Our first stop was the local whale bone pile. The village of Kaktovik has been putting the butchered remains of the three bowhead whales they are allowed to take each year at the end of the spit beyond the airport. The three whales taken in August were small and the bones had already been picked clean. As villagers continue to process their take of the whales as well as other subsistence foods, they continually add remains at this site. I didn’t realize how close the area is to the village until I was there. I was glad we were in a boat and not on foot!

At the bone pile, we got our first experience seeing several bears. I’ve seen brown bears and black bears before at close distances. Nothing compares to the presence of the polar bear.

From the bone pile, we went out to the spits and found many bears sleeping or moseying along. The spits have a lot of driftwood, which comes from the MacKenzie River just across the border in Canada. The big logs provide places for the bears to snuggle in as well as to use as toys in the water.

An underground basal glacier spills out of the tundra into the Beaufort Sea. Photo by Vicki Clark.

An underground basal glacier spills out of the tundra into the Beaufort Sea. Photo by Vicki Clark.

A Buried Basal Glacier

We talked about the local landscape. Some of us had read an article on the wall at the hotel about a massive ice structure nearby that was determined by scientists to be buried basal glacier ice associated with a Late Pleistocene glaciation. Jack said that he knew where it was, but we would have to go outside the barrier islands to reach it. Since it was a calm day, we decided to go for it. Even on a calm day, outside the spits, we hit rough seas and our little boat hit some bone-jarring waves. We reached the site and it was odd to see the ice breaking off from what appeared to be tundra. Definitely not an everyday sight!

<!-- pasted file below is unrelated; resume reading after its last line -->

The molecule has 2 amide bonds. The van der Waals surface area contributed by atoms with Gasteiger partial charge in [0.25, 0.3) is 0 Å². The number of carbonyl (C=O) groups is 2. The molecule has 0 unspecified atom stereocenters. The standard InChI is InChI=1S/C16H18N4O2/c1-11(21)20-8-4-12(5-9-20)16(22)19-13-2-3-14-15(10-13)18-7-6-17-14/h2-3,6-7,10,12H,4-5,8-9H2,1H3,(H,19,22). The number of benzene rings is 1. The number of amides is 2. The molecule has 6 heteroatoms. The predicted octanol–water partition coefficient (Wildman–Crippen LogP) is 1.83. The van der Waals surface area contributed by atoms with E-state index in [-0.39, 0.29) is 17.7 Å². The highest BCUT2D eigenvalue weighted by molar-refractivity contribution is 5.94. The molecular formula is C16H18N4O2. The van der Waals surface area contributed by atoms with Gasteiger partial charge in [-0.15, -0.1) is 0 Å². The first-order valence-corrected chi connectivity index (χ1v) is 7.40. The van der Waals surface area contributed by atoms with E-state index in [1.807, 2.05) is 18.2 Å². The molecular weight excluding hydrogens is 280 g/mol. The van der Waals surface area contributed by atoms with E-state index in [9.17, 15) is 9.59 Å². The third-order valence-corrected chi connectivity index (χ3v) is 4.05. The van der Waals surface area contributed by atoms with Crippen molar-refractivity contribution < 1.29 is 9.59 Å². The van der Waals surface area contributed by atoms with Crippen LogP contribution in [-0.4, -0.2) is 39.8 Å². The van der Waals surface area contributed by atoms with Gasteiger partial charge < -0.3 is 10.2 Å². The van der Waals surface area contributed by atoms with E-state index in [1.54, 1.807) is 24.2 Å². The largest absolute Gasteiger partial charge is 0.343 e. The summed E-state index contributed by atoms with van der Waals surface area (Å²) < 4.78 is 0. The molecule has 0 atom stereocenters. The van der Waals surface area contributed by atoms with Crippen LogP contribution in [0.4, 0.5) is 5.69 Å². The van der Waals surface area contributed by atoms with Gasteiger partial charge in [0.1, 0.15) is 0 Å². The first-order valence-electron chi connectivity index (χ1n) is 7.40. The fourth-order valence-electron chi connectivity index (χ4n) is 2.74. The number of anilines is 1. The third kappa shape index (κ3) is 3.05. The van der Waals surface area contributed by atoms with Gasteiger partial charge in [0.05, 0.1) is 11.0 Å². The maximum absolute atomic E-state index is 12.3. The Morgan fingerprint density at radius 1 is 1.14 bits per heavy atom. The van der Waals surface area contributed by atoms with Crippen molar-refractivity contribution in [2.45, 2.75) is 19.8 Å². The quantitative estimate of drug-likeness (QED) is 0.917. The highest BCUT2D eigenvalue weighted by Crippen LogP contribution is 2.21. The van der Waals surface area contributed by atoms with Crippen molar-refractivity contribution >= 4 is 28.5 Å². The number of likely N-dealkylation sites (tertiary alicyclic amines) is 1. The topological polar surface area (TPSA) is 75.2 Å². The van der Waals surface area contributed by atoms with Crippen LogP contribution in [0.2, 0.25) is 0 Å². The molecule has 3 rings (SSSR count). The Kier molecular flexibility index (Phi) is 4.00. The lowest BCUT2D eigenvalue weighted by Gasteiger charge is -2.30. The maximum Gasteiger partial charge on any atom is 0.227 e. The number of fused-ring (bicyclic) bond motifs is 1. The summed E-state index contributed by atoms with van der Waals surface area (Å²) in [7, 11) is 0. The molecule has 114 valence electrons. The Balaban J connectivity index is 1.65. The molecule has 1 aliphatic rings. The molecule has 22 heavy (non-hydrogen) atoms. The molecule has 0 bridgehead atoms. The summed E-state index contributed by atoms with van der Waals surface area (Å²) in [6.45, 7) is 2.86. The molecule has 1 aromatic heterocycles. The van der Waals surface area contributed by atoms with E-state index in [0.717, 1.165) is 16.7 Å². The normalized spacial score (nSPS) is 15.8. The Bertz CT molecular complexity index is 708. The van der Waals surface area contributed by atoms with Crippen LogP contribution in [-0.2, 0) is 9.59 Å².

Climate Change and Polar Bears
The polar bears hang out in the area waiting for new bones to be added bone pile or the ice to come back in. Photo by Vicki Clark.

The polar bears hang out in the area waiting for new bones to be added bone pile or the ice to come back in. Photo by Vicki Clark.

Those first days of our trip, we were very lucky to have calm and warming weather. That gave us some great time to really observe the bears. We learned a lot from talking with Steve and Jack as well as U.S. Fish and Wildlife Service employees. The counts this year had found 50-60 bears in the area. With climate change and the declining sea ice in the Arctic, these polar bears have seen big changes in their ability to get food.